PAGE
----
Neglected Diseases of Neglected People: The Case for Investing in Neglected Tropical Diseases

Infecting more than 1 billion people globally, the 7 major Neglected Tropical Diseases (NTDs) cause blindness, disfigurement, anemia and cognitive impairment, and yet can be controlled or even eliminated by taking pills once or twice a year.NTDs are not simply neglected in terms of awareness and resource allocation but also in the sense that they affect some of the most neglected communities on the planet – those at the end of the road, those for whom fresh water and hygiene are challenging and those whose access to the health care is limited.

In light of the one year anniversary of The London Declaration, a series of events took place in London this week that that continued to highlight the important role neglected tropical disease (NTD) control and elimination plays on the global health and development agenda.
This month marks the one-year anniversary of the London Declaration—an unprecedented pledge by a group of public and private partners to control or eliminate 10 NTDs by 2020. This includes an uptick in drug donations, research and development and bilateral support for NTD programs around the world.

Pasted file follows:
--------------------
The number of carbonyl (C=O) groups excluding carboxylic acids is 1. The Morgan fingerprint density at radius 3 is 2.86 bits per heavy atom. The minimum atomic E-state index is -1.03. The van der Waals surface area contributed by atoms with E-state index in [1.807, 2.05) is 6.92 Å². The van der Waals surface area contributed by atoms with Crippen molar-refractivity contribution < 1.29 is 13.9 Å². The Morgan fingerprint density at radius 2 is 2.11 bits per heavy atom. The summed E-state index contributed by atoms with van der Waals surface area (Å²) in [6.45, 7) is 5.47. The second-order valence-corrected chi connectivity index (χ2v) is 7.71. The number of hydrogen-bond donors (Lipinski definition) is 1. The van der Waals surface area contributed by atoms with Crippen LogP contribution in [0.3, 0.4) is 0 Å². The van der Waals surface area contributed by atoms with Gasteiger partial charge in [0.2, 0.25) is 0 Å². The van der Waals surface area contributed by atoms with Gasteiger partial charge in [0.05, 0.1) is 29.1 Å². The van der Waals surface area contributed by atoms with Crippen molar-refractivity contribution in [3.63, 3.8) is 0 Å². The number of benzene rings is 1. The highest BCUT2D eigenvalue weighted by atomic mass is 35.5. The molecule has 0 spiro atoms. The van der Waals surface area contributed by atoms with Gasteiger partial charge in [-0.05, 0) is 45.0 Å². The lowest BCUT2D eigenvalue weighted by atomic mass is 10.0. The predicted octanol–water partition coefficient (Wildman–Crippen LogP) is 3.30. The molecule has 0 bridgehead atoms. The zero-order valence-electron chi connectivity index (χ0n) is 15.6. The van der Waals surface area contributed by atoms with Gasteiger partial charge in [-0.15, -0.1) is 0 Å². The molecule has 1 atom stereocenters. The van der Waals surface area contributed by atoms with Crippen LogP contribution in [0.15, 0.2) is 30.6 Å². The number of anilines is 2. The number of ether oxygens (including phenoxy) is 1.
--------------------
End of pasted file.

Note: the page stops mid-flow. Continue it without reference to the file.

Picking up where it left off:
NTDs are tied to nearly every major global health issue we face today – water and sanitation, HIV/AIDS, malnutrition, maternal and child health, to name a few.

Last Friday, The Hill’s Congress Blog highlighted the innovative ways governments, NGO’s and the private sector are using to aid for global health.

The magnitude of the problem is significant…   
783 million people do not have access to safe water.
2.5 billion people do not have access to adequate sanitation.

It’s not easy being a woman in most parts of the world. Women in developed countries like the United States often have their hands full with working full-time, caring for children and managing their households. But if you’re a woman living in one of the world’s poorest regions, the daily tasks required for survival may be next to impossible – especially if you have a neglected tropical disease.

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